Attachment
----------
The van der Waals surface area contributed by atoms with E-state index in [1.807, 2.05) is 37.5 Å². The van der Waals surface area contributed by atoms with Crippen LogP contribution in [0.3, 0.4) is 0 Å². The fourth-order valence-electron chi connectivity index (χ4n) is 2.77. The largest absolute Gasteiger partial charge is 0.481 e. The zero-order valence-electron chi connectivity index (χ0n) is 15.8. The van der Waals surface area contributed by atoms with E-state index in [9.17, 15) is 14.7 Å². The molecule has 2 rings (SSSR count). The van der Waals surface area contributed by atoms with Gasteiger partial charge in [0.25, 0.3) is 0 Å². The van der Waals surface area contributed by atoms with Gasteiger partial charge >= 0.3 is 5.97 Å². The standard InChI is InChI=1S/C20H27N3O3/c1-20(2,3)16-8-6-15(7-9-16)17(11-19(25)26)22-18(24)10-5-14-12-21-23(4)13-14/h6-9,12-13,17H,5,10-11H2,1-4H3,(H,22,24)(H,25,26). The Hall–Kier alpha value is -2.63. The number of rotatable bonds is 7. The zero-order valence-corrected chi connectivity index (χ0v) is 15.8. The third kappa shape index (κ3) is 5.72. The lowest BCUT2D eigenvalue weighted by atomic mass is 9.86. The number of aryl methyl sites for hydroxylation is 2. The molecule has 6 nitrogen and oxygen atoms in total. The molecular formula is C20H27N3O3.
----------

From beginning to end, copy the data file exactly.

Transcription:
The van der Waals surface area contributed by atoms with E-state index in [1.807, 2.05) is 37.5 Å². The van der Waals surface area contributed by atoms with Crippen LogP contribution in [0.3, 0.4) is 0 Å². The fourth-order valence-electron chi connectivity index (χ4n) is 2.77. The largest absolute Gasteiger partial charge is 0.481 e. The zero-order valence-electron chi connectivity index (χ0n) is 15.8. The van der Waals surface area contributed by atoms with E-state index in [9.17, 15) is 14.7 Å². The molecule has 2 rings (SSSR count). The van der Waals surface area contributed by atoms with Gasteiger partial charge in [0.25, 0.3) is 0 Å². The van der Waals surface area contributed by atoms with Gasteiger partial charge >= 0.3 is 5.97 Å². The standard InChI is InChI=1S/C20H27N3O3/c1-20(2,3)16-8-6-15(7-9-16)17(11-19(25)26)22-18(24)10-5-14-12-21-23(4)13-14/h6-9,12-13,17H,5,10-11H2,1-4H3,(H,22,24)(H,25,26). The Hall–Kier alpha value is -2.63. The number of rotatable bonds is 7. The zero-order valence-corrected chi connectivity index (χ0v) is 15.8. The third kappa shape index (κ3) is 5.72. The lowest BCUT2D eigenvalue weighted by atomic mass is 9.86. The number of aryl methyl sites for hydroxylation is 2. The molecule has 6 nitrogen and oxygen atoms in total. The molecular formula is C20H27N3O3.